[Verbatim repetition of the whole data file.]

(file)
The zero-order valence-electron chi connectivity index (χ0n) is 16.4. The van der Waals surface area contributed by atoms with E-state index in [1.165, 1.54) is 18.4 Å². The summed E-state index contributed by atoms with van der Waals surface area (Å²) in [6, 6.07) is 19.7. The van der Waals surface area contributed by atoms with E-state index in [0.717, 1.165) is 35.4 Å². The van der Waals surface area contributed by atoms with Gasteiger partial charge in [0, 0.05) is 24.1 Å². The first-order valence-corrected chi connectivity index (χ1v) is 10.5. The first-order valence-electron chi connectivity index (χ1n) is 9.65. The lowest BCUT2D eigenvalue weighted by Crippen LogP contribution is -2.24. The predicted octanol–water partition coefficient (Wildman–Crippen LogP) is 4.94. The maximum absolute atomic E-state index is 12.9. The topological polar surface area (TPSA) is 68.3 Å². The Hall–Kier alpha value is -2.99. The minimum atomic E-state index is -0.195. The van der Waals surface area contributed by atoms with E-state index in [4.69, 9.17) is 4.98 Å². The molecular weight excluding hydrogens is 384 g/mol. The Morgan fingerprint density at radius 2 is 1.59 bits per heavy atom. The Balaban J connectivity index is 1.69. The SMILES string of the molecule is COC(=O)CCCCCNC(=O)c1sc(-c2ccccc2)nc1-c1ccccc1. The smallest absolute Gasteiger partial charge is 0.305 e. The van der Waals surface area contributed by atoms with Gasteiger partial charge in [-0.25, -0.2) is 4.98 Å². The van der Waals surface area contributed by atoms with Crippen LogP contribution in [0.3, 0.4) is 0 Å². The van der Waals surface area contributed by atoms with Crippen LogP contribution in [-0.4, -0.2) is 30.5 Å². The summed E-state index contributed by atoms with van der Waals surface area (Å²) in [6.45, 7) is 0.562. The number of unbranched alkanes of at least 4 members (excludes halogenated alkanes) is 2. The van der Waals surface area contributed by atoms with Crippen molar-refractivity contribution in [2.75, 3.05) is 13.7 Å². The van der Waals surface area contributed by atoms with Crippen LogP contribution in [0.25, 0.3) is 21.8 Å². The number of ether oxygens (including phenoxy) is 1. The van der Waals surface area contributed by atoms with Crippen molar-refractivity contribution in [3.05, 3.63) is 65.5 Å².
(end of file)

The zero-order valence-electron chi connectivity index (χ0n) is 16.4. The van der Waals surface area contributed by atoms with E-state index in [1.165, 1.54) is 18.4 Å². The summed E-state index contributed by atoms with van der Waals surface area (Å²) in [6, 6.07) is 19.7. The van der Waals surface area contributed by atoms with E-state index in [0.717, 1.165) is 35.4 Å². The van der Waals surface area contributed by atoms with Gasteiger partial charge in [0, 0.05) is 24.1 Å². The first-order valence-corrected chi connectivity index (χ1v) is 10.5. The first-order valence-electron chi connectivity index (χ1n) is 9.65. The lowest BCUT2D eigenvalue weighted by Crippen LogP contribution is -2.24. The predicted octanol–water partition coefficient (Wildman–Crippen LogP) is 4.94. The maximum absolute atomic E-state index is 12.9. The topological polar surface area (TPSA) is 68.3 Å². The Hall–Kier alpha value is -2.99. The minimum atomic E-state index is -0.195. The van der Waals surface area contributed by atoms with E-state index in [4.69, 9.17) is 4.98 Å². The molecular weight excluding hydrogens is 384 g/mol. The Morgan fingerprint density at radius 2 is 1.59 bits per heavy atom. The Balaban J connectivity index is 1.69. The SMILES string of the molecule is COC(=O)CCCCCNC(=O)c1sc(-c2ccccc2)nc1-c1ccccc1. The smallest absolute Gasteiger partial charge is 0.305 e. The van der Waals surface area contributed by atoms with Gasteiger partial charge in [-0.25, -0.2) is 4.98 Å². The van der Waals surface area contributed by atoms with Crippen LogP contribution in [0.3, 0.4) is 0 Å². The van der Waals surface area contributed by atoms with Crippen LogP contribution in [-0.4, -0.2) is 30.5 Å². The summed E-state index contributed by atoms with van der Waals surface area (Å²) in [6.45, 7) is 0.562. The number of unbranched alkanes of at least 4 members (excludes halogenated alkanes) is 2. The van der Waals surface area contributed by atoms with Crippen molar-refractivity contribution in [2.75, 3.05) is 13.7 Å². The van der Waals surface area contributed by atoms with Crippen LogP contribution in [0.25, 0.3) is 21.8 Å². The number of ether oxygens (including phenoxy) is 1. The van der Waals surface area contributed by atoms with Crippen molar-refractivity contribution in [3.05, 3.63) is 65.5 Å².